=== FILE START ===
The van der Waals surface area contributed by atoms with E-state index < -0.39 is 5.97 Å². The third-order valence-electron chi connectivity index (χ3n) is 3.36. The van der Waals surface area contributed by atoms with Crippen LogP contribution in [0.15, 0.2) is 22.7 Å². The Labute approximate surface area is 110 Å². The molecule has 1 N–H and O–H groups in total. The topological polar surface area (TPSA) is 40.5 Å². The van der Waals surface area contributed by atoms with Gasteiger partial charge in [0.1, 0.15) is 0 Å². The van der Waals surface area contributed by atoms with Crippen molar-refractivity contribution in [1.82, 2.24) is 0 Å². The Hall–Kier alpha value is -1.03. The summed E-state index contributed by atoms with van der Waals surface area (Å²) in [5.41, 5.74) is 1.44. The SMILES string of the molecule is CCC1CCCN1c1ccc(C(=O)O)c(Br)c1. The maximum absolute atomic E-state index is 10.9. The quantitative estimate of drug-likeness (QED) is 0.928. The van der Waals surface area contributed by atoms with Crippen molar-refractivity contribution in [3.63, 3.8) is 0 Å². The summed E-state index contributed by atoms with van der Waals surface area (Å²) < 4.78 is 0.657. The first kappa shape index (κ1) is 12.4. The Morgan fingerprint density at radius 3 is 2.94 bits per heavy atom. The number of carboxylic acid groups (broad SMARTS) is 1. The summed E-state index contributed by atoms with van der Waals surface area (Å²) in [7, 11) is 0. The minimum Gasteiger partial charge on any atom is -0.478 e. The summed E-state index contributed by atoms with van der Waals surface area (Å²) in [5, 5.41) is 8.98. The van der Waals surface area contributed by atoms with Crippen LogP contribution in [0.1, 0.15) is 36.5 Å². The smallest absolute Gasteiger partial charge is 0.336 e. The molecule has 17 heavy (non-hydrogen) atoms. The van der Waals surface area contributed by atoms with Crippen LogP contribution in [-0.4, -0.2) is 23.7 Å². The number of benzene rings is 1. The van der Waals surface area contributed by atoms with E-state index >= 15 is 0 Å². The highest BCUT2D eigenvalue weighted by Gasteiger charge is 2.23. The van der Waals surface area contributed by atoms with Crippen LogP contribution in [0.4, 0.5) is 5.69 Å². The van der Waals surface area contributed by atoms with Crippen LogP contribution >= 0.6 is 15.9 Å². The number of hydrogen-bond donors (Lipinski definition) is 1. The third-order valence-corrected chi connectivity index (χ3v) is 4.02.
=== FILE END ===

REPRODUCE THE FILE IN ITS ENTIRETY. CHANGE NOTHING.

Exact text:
The van der Waals surface area contributed by atoms with E-state index < -0.39 is 5.97 Å². The third-order valence-electron chi connectivity index (χ3n) is 3.36. The van der Waals surface area contributed by atoms with Crippen LogP contribution in [0.15, 0.2) is 22.7 Å². The Labute approximate surface area is 110 Å². The molecule has 1 N–H and O–H groups in total. The topological polar surface area (TPSA) is 40.5 Å². The van der Waals surface area contributed by atoms with Gasteiger partial charge in [0.1, 0.15) is 0 Å². The van der Waals surface area contributed by atoms with Crippen molar-refractivity contribution in [1.82, 2.24) is 0 Å². The Hall–Kier alpha value is -1.03. The summed E-state index contributed by atoms with van der Waals surface area (Å²) in [5.41, 5.74) is 1.44. The SMILES string of the molecule is CCC1CCCN1c1ccc(C(=O)O)c(Br)c1. The maximum absolute atomic E-state index is 10.9. The quantitative estimate of drug-likeness (QED) is 0.928. The van der Waals surface area contributed by atoms with Crippen molar-refractivity contribution in [3.63, 3.8) is 0 Å². The summed E-state index contributed by atoms with van der Waals surface area (Å²) < 4.78 is 0.657. The first kappa shape index (κ1) is 12.4. The Morgan fingerprint density at radius 3 is 2.94 bits per heavy atom. The number of carboxylic acid groups (broad SMARTS) is 1. The summed E-state index contributed by atoms with van der Waals surface area (Å²) in [7, 11) is 0. The minimum Gasteiger partial charge on any atom is -0.478 e. The summed E-state index contributed by atoms with van der Waals surface area (Å²) in [5, 5.41) is 8.98. The van der Waals surface area contributed by atoms with Crippen LogP contribution in [0.1, 0.15) is 36.5 Å². The smallest absolute Gasteiger partial charge is 0.336 e. The molecule has 17 heavy (non-hydrogen) atoms. The van der Waals surface area contributed by atoms with Crippen LogP contribution in [-0.4, -0.2) is 23.7 Å². The number of benzene rings is 1. The van der Waals surface area contributed by atoms with E-state index >= 15 is 0 Å². The highest BCUT2D eigenvalue weighted by Gasteiger charge is 2.23. The van der Waals surface area contributed by atoms with Crippen LogP contribution in [0.4, 0.5) is 5.69 Å². The van der Waals surface area contributed by atoms with Crippen LogP contribution >= 0.6 is 15.9 Å². The number of hydrogen-bond donors (Lipinski definition) is 1. The third-order valence-corrected chi connectivity index (χ3v) is 4.02.